Greenland in 42 historical maps: 1554-2018 (130 pages)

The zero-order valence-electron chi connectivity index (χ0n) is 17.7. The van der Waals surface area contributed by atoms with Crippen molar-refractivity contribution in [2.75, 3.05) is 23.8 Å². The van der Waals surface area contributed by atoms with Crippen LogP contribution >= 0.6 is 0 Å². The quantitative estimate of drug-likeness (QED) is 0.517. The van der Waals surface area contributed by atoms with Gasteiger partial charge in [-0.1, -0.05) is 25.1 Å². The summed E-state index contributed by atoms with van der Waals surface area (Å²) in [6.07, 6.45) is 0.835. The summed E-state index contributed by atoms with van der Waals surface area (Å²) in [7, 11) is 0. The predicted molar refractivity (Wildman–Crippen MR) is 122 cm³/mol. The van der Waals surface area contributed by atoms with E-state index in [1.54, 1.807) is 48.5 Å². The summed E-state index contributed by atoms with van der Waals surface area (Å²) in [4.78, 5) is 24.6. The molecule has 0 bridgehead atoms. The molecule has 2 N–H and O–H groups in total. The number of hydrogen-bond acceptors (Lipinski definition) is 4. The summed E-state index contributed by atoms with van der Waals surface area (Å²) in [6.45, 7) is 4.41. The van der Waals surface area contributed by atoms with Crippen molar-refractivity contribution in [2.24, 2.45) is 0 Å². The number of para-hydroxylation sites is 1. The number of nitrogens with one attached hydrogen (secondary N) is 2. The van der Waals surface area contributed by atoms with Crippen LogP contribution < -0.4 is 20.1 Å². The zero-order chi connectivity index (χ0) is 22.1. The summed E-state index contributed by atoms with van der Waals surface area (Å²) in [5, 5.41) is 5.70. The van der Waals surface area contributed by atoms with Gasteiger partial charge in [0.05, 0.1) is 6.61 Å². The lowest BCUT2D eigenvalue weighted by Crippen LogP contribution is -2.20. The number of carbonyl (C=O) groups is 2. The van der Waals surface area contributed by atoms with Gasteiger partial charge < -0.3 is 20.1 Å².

The name of this largest island (country) was given by early Norse settlers. In the Icelandic sagas, the Norwegian-born Icelander Erik the Red was said to be exiled from Iceland for manslaughter. Along with his extended family and his serfs, he set out in ships to explore an icy land known to lie to the northwest. After finding a habitable area and settling there, he named it Grœnland (Greenland), supposedly in the hope that the pleasant name would attract settlers. The name of the country in the indigenous Greenlandic language is Kalaallit Nunaat (“Land of the Kalaallit”). The Kalaallit are the indigenous Greenlandic Inuit people who inhabit the country’s western region. The first separate maps of the island/country already appeared at the end of the 16th century. However, parts of its coastline (especially to the North) weren’t based on true observations but purely fictionally drawn. It would last until the end of the 19th century before the complete coastline was actually charted.